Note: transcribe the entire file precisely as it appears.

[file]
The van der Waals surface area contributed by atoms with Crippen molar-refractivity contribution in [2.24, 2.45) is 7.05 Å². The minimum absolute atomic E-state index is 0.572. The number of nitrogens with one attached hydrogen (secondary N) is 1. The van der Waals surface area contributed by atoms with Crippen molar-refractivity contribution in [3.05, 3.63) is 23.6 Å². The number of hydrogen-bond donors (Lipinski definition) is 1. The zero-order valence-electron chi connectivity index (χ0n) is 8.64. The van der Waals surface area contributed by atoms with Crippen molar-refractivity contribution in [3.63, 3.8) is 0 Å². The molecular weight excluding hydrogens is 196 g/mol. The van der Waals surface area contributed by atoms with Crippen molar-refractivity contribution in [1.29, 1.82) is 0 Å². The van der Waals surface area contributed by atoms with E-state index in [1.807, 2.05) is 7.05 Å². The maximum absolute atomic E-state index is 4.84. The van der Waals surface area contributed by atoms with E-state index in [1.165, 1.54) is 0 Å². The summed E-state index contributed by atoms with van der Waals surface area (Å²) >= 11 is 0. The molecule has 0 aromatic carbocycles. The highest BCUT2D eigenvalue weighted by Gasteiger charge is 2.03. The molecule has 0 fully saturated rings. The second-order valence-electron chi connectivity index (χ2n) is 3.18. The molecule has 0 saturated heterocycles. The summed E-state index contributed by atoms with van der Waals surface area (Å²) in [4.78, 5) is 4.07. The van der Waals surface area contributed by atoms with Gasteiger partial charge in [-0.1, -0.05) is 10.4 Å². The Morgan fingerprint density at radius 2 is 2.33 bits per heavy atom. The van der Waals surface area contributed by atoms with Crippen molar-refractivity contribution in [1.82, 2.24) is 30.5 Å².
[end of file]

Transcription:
The van der Waals surface area contributed by atoms with Crippen molar-refractivity contribution in [2.24, 2.45) is 7.05 Å². The minimum absolute atomic E-state index is 0.572. The number of nitrogens with one attached hydrogen (secondary N) is 1. The van der Waals surface area contributed by atoms with Crippen molar-refractivity contribution in [3.05, 3.63) is 23.6 Å². The number of hydrogen-bond donors (Lipinski definition) is 1. The zero-order valence-electron chi connectivity index (χ0n) is 8.64. The van der Waals surface area contributed by atoms with Crippen molar-refractivity contribution in [3.63, 3.8) is 0 Å². The molecular weight excluding hydrogens is 196 g/mol. The van der Waals surface area contributed by atoms with Crippen molar-refractivity contribution in [1.29, 1.82) is 0 Å². The van der Waals surface area contributed by atoms with E-state index in [1.807, 2.05) is 7.05 Å². The maximum absolute atomic E-state index is 4.84. The van der Waals surface area contributed by atoms with E-state index in [1.165, 1.54) is 0 Å². The summed E-state index contributed by atoms with van der Waals surface area (Å²) >= 11 is 0. The molecule has 0 aromatic carbocycles. The highest BCUT2D eigenvalue weighted by Gasteiger charge is 2.03. The molecule has 0 fully saturated rings. The second-order valence-electron chi connectivity index (χ2n) is 3.18. The molecule has 0 saturated heterocycles. The summed E-state index contributed by atoms with van der Waals surface area (Å²) in [4.78, 5) is 4.07. The van der Waals surface area contributed by atoms with Gasteiger partial charge in [-0.1, -0.05) is 10.4 Å². The Morgan fingerprint density at radius 2 is 2.33 bits per heavy atom. The van der Waals surface area contributed by atoms with Crippen molar-refractivity contribution in [1.82, 2.24) is 30.5 Å².